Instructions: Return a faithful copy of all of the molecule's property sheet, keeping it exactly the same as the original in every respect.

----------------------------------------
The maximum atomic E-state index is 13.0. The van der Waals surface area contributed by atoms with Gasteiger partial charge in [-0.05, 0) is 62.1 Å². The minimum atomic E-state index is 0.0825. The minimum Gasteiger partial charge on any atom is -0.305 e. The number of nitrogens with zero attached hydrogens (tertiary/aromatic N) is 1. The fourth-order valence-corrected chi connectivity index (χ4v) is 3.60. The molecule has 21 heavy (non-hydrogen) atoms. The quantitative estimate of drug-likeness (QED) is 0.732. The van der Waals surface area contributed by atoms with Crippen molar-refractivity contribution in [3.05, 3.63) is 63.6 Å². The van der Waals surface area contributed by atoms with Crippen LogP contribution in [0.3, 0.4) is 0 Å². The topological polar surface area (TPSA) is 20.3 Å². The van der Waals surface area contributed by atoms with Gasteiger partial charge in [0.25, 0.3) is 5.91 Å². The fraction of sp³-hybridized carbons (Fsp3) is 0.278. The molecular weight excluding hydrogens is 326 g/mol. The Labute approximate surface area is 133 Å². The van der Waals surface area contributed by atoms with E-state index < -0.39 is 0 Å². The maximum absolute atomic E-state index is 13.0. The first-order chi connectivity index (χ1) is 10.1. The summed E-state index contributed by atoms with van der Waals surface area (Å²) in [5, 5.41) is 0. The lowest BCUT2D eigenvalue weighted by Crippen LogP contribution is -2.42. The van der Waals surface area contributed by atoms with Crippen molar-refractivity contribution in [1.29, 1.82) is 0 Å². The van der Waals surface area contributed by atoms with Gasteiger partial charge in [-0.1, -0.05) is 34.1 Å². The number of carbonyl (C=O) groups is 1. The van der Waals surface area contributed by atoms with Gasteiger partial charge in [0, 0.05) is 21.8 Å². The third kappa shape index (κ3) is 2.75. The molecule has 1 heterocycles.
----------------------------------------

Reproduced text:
The maximum atomic E-state index is 13.0. The van der Waals surface area contributed by atoms with Gasteiger partial charge in [-0.05, 0) is 62.1 Å². The minimum atomic E-state index is 0.0825. The minimum Gasteiger partial charge on any atom is -0.305 e. The number of nitrogens with zero attached hydrogens (tertiary/aromatic N) is 1. The fourth-order valence-corrected chi connectivity index (χ4v) is 3.60. The molecule has 21 heavy (non-hydrogen) atoms. The quantitative estimate of drug-likeness (QED) is 0.732. The van der Waals surface area contributed by atoms with Crippen molar-refractivity contribution in [3.05, 3.63) is 63.6 Å². The van der Waals surface area contributed by atoms with Crippen LogP contribution in [0.3, 0.4) is 0 Å². The topological polar surface area (TPSA) is 20.3 Å². The van der Waals surface area contributed by atoms with Gasteiger partial charge in [0.25, 0.3) is 5.91 Å². The fraction of sp³-hybridized carbons (Fsp3) is 0.278. The molecular weight excluding hydrogens is 326 g/mol. The Labute approximate surface area is 133 Å². The van der Waals surface area contributed by atoms with E-state index < -0.39 is 0 Å². The maximum absolute atomic E-state index is 13.0. The first-order chi connectivity index (χ1) is 10.1. The summed E-state index contributed by atoms with van der Waals surface area (Å²) in [5, 5.41) is 0. The lowest BCUT2D eigenvalue weighted by Crippen LogP contribution is -2.42. The van der Waals surface area contributed by atoms with Crippen molar-refractivity contribution in [1.29, 1.82) is 0 Å². The van der Waals surface area contributed by atoms with Gasteiger partial charge in [-0.1, -0.05) is 34.1 Å². The number of carbonyl (C=O) groups is 1. The van der Waals surface area contributed by atoms with Gasteiger partial charge in [0, 0.05) is 21.8 Å². The third kappa shape index (κ3) is 2.75. The molecule has 1 heterocycles.